The word dilapidations gets bandied around a lot but what does it actually mean?
If we refer to dilapidations, we’re generally talking about a commercial property in a state of disrepair which is usually covered by specific tenant repair duties in property leases. Specifically, we are generally referring to a claim for terminal dilapidations which arises at the end of a lease.
Whilst there can be dilapidations in a residential property, claims are much more common in a commercial context as the costs involved can be much higher.
Sadly it is all too common for tenants to have had no or poor professional advice at the start of the lease on what their obligations are to repair the property. This often results in a shock when they discover the level of the claim at the end of the lease.
One of the biggest causes of tenants missing this essential professional advice is the very nature of a commercial property tenant. The tenant will often want to snap up a property in a prime location quickly, which is generally leasehold. They will have their own commercial pressures in terms of needing to keep advisory costs down and avoid prolonged downtime while they look for a new property.
Landlords and their agents often don’t help by adding additional pressure on the tenant to take the commercial property quickly and introducing documentation containing “standard terms”. Strange as it might sound, the most important time for both landlord and tenant in dealing with disrepair at the end of the lease is actually before the lease is even signed.
Does the documentation do what you need it to do?
Step one: Be clear on what parts of the property the tenant is taking on. This can avoid issues further down the line.
- Are the lifts part of the property or are they a ‘common part’ shared by others?
- Does the roof form part of the property?
- How about the car park/yard?
- Has the landlord specifically agreed to maintain any part of the property?
The scope of the tenant’s duty to repair the property at the end of the lease will usually coincide with the physical extent of property they occupy but there may be exceptions. It’s vital both sides, but particularly the tenant, are comfortable with what the tenant is taking responsibility for (called the “demise”). Do not assume.
If a whole building is leased, the tenant’s repair duties will usually cover the whole building. The tenant will be directly responsible for carrying out the repairs and bear the cost. If the lease is for part of a larger property, the tenant will usually be responsible for repairing the part they occupy. It’s also common for the Lease to make the tenant indirectly responsible for the cost (or a proportion of the cost) of making repairs to the structure, exterior and common parts of the property through the service charge.
You might think that the area the tenant is responsible for would be clear from the plan – but that’s not always the case. Once the lease is completed it is generally too late to start questioning whether or not the plan is accurate – and we have seen some shockers!
The importance of getting professional, specialist advice in negotiating and preparing a lease cannot be overstated.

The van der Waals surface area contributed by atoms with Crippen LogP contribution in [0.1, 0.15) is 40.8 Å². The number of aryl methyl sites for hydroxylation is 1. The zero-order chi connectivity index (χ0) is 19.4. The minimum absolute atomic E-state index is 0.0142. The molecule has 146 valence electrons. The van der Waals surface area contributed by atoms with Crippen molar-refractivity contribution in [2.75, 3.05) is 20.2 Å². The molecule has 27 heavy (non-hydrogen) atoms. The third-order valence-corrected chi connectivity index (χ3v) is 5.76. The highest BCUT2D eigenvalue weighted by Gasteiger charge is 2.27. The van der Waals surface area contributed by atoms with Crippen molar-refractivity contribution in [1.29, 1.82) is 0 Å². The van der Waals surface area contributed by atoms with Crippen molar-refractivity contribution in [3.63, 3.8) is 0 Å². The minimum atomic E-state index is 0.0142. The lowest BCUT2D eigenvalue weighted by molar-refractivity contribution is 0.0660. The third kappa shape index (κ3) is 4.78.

Step two: Disrepair or No Disrepair?
The starting point is the wording of the lease. Whilst they may look similar, not all sections covering repairs mean the same thing.
For example, “put and keep in repair” means that even if the property was dilapidated to start with, the tenant may be obliged to return the commercial property to the landlord in a far better state than when they took it on at the start. If the words “and condition” have been added it can extend the tenant’s liability.
If the tenant has concerns about the state of the property they should consider agreeing works for the landlord to do. These can be incorporated into the lease. Alternatively a ‘schedule of condition’ can be used – meaning the tenant does not have to hand the property back in a better condition than it was at the start of the lease.
A point sometimes overlooked is redecoration, which is often a requirement within the last few months of the lease. Arguably, if there is a redecoration clause it will need doing again, even if the paintwork is in pretty good (but not perfect) condition. Breaches of a redecoration clause are often brought within a dilapidations claim but they are considered separately in terms of the potential for a statutory cap on a dilapidations claim.
A tenant may feel they have made huge improvements to the property with any authorised alterations. However, if the property would let easier without those changes, most landlords will require the tenant to return the property to the original layout. This is usually a common right in commercial property leases.
Likewise, Landlords will sometimes miss a requirement to request that items are removed. If the lease requires the landlord to give notice at a particular time and they miss the date, the landlord may be stuck with the tenant’s alterations.
Key points for landlords and tenants on dilapidations claims
- What is the standard of repair required – is the landlord asking too much or the tenant offering too little?
- Is there a cheaper way to meet that standard of repair – can the roof be patched rather than replaced?
- Is the item of disrepair even the tenant’s responsibility?
- Does the statutory cap (“Section 18”) apply? Look out for our follow up article on that point!
Posted on January 23, 2020